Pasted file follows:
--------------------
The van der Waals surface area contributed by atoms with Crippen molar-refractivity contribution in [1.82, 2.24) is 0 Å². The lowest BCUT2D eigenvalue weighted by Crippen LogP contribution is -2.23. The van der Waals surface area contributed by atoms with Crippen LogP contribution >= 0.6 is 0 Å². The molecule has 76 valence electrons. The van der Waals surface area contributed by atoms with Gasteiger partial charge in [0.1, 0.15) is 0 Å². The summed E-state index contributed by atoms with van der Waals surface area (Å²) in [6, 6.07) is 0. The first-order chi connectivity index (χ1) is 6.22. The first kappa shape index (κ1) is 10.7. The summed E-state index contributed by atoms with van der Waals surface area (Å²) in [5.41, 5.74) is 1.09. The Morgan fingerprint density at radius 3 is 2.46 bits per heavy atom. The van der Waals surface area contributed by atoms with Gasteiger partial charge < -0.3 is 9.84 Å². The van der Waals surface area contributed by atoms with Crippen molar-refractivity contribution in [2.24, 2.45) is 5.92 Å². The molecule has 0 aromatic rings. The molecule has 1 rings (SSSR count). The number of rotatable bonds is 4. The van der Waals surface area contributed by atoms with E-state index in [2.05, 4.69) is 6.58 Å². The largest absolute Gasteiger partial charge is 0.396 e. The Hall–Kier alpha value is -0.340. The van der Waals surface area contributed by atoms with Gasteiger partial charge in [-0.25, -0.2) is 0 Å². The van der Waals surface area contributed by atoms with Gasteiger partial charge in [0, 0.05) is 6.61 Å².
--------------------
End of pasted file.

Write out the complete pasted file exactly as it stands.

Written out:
The van der Waals surface area contributed by atoms with Crippen molar-refractivity contribution in [1.82, 2.24) is 0 Å². The lowest BCUT2D eigenvalue weighted by Crippen LogP contribution is -2.23. The van der Waals surface area contributed by atoms with Crippen LogP contribution >= 0.6 is 0 Å². The molecule has 76 valence electrons. The van der Waals surface area contributed by atoms with Gasteiger partial charge in [0.1, 0.15) is 0 Å². The summed E-state index contributed by atoms with van der Waals surface area (Å²) in [6, 6.07) is 0. The first-order chi connectivity index (χ1) is 6.22. The first kappa shape index (κ1) is 10.7. The summed E-state index contributed by atoms with van der Waals surface area (Å²) in [5.41, 5.74) is 1.09. The Morgan fingerprint density at radius 3 is 2.46 bits per heavy atom. The van der Waals surface area contributed by atoms with Gasteiger partial charge < -0.3 is 9.84 Å². The van der Waals surface area contributed by atoms with Crippen molar-refractivity contribution in [2.24, 2.45) is 5.92 Å². The molecule has 0 aromatic rings. The molecule has 1 rings (SSSR count). The number of rotatable bonds is 4. The van der Waals surface area contributed by atoms with E-state index in [2.05, 4.69) is 6.58 Å². The largest absolute Gasteiger partial charge is 0.396 e. The Hall–Kier alpha value is -0.340. The van der Waals surface area contributed by atoms with Gasteiger partial charge in [-0.25, -0.2) is 0 Å². The van der Waals surface area contributed by atoms with Gasteiger partial charge in [0, 0.05) is 6.61 Å².